This is your brain on a bike

Most recreational cyclists ride for fun and fitness. Once you get started, you tend to get hooked. It’s not a coincidence that people often refer to themselves as “addicted” to their bike rides or Spinning classes. It is fun, and as you get stronger, you want to do more. Even more than the tangible benefits, our brains benefit in ways that are just now being studied.

brain3Two recent articles in The Atlantic Cities (Why We Need More Research Into Cycling and Brain Science) and (The Link Between Kids Who Walk or Bike to School and Concentration) point out that the brain power used while riding benefits our ability to do other tasks.

Although eating a good breakfast has long been touted to help kids stay focused in school, the author cites a study that says exercise produces better results. In light of increasing childhood obesity, decreasing attention spans, and funding cuts that affect sports and even recess in some school districts, the obvious solution is to get kids active in the morning by walking or biking to school. In real life, however, the obvious solution is rarely implemented.

Most people don’t want their kids on the streets without adult supervision. They could form walking groups (akin to a carpool), but that takes effort and cooperation. Most people won’t take the time to walk or ride with their kids to school because it’s easier to drive. Most people don’t bike to work, so they would have to go back home to get the car, and that takes extra time. It’s too much trouble to change habits, and if the kid has trouble concentrating, there’s medication for that.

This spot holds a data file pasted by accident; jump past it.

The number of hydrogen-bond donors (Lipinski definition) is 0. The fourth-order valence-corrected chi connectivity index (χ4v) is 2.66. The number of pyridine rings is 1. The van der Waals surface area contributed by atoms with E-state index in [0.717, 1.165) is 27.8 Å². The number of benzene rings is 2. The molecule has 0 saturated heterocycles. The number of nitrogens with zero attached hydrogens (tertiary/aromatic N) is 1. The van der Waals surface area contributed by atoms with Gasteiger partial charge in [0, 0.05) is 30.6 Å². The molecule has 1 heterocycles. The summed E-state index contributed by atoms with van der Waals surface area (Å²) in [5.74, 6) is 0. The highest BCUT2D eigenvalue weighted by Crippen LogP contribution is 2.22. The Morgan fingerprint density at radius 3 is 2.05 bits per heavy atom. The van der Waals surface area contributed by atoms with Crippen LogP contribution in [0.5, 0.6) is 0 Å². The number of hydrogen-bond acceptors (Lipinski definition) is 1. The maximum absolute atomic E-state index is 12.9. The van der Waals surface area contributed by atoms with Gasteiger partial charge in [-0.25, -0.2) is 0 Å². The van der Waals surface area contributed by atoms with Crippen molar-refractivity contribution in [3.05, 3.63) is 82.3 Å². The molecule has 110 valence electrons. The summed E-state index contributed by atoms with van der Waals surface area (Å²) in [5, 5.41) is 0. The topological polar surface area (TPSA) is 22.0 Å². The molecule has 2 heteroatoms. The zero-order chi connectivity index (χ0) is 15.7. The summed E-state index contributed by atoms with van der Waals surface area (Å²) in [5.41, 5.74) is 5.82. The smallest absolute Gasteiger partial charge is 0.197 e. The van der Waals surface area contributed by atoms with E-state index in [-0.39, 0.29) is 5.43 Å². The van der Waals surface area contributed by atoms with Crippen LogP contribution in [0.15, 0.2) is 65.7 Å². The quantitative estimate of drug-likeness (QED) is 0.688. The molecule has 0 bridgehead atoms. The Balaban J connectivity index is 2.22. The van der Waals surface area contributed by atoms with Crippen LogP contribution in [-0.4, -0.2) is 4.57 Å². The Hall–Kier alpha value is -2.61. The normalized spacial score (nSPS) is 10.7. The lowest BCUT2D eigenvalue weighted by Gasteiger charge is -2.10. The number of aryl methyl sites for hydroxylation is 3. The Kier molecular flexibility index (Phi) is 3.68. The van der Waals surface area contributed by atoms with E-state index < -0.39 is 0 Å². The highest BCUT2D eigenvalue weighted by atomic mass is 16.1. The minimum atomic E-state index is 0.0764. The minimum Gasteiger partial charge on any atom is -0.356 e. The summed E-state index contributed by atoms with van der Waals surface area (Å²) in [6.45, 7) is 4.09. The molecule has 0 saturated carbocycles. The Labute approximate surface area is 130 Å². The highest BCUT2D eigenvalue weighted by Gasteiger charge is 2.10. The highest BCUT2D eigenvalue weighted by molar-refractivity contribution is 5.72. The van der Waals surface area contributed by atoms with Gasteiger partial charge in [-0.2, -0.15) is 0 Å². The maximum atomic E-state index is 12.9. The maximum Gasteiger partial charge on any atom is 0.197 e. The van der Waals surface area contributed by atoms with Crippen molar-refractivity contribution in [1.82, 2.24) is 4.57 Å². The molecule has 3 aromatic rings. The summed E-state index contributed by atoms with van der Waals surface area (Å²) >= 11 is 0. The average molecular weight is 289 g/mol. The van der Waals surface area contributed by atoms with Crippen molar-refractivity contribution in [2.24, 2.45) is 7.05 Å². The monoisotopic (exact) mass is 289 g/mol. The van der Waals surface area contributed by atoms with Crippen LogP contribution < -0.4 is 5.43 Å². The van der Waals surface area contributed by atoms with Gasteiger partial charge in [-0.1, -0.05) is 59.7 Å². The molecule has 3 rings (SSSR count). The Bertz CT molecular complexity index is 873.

Naturally, I’m generalizing about “most people,” at least in the United States. The articles refer to a Danish study, and point out that cycling is a way of life in the Netherlands.

Here, we are much more dependent on cars. In my community, the public schools provide bus service for anyone living outside of the square mile where their elementary school is located. In theory, those who would have to cross the busiest streets forming the quadrant are given a safer alternative, and those who live in the neighborhood should have a short walk without traffic congestion. Judging by the cars lined up mornings and afternoons, it seems like a lot of people driving half a mile to school school create most of that congestion. One charter school even banned bicycles. I can only guess this was done by owners wanting to cover their assets in case of potential litigation.

Obviously commuting by bike has its obstacles, but those who choose to do so report they are calmer, more focused and happier. Some use it to overcome depression and ADD in lieu of drugs.

I don’t know about true depression, but I missed my weekly group bike ride on Saturday, and the whole day just seemed off. I intended to ride, but a wind storm interrupted my sleep, and the ensuing rain led me to turn off my alarm and go back to bed. Imagine my disappointment when I awoke to a calm and sunny morning, while my friends were out enjoying the scenery and hills at Usery Pass.  I felt so disjointed that I ended up staying my pajamas all day!

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This entry was posted in Cycling, Mind/body connection, Staying active and tagged , , , , . Bookmark the permalink.

One Response to This is your brain on a bike

  1. Thanks for stopping by and following my blog!

    I can totally relate to missing out on a good bike ride! Bums me out the rest of the day!

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